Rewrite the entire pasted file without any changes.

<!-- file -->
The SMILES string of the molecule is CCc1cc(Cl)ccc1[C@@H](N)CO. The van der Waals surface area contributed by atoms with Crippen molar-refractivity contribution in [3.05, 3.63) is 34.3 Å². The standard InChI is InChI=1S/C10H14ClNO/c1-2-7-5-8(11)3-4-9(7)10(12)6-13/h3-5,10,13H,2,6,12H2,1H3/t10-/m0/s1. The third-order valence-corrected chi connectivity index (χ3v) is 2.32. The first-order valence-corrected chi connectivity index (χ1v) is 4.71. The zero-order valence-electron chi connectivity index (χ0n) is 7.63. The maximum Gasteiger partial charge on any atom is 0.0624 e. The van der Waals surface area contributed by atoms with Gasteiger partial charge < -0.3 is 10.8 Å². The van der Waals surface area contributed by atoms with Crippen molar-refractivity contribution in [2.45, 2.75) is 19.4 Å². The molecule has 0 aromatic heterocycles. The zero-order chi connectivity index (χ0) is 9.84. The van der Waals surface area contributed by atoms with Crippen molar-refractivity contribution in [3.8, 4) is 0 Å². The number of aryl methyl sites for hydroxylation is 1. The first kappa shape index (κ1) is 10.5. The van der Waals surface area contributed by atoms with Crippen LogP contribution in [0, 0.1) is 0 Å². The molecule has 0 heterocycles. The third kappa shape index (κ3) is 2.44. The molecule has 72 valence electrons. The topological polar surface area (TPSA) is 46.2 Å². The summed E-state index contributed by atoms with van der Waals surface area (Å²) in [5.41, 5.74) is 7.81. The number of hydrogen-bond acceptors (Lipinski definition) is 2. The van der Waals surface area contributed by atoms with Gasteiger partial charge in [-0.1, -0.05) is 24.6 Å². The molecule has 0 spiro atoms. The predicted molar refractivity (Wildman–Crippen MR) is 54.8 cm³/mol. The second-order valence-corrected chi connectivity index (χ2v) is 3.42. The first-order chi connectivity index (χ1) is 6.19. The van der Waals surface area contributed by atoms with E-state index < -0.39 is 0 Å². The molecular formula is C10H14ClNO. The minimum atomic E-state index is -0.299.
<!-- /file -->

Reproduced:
The SMILES string of the molecule is CCc1cc(Cl)ccc1[C@@H](N)CO. The van der Waals surface area contributed by atoms with Crippen molar-refractivity contribution in [3.05, 3.63) is 34.3 Å². The standard InChI is InChI=1S/C10H14ClNO/c1-2-7-5-8(11)3-4-9(7)10(12)6-13/h3-5,10,13H,2,6,12H2,1H3/t10-/m0/s1. The third-order valence-corrected chi connectivity index (χ3v) is 2.32. The first-order valence-corrected chi connectivity index (χ1v) is 4.71. The zero-order valence-electron chi connectivity index (χ0n) is 7.63. The maximum Gasteiger partial charge on any atom is 0.0624 e. The van der Waals surface area contributed by atoms with Gasteiger partial charge < -0.3 is 10.8 Å². The van der Waals surface area contributed by atoms with Crippen molar-refractivity contribution in [2.45, 2.75) is 19.4 Å². The molecule has 0 aromatic heterocycles. The zero-order chi connectivity index (χ0) is 9.84. The van der Waals surface area contributed by atoms with Crippen molar-refractivity contribution in [3.8, 4) is 0 Å². The number of aryl methyl sites for hydroxylation is 1. The first kappa shape index (κ1) is 10.5. The van der Waals surface area contributed by atoms with Crippen LogP contribution in [0, 0.1) is 0 Å². The molecule has 0 heterocycles. The third kappa shape index (κ3) is 2.44. The molecule has 72 valence electrons. The topological polar surface area (TPSA) is 46.2 Å². The summed E-state index contributed by atoms with van der Waals surface area (Å²) in [5.41, 5.74) is 7.81. The number of hydrogen-bond acceptors (Lipinski definition) is 2. The van der Waals surface area contributed by atoms with Gasteiger partial charge in [-0.1, -0.05) is 24.6 Å². The molecule has 0 spiro atoms. The predicted molar refractivity (Wildman–Crippen MR) is 54.8 cm³/mol. The second-order valence-corrected chi connectivity index (χ2v) is 3.42. The first-order chi connectivity index (χ1) is 6.19. The van der Waals surface area contributed by atoms with E-state index < -0.39 is 0 Å². The molecular formula is C10H14ClNO. The minimum atomic E-state index is -0.299.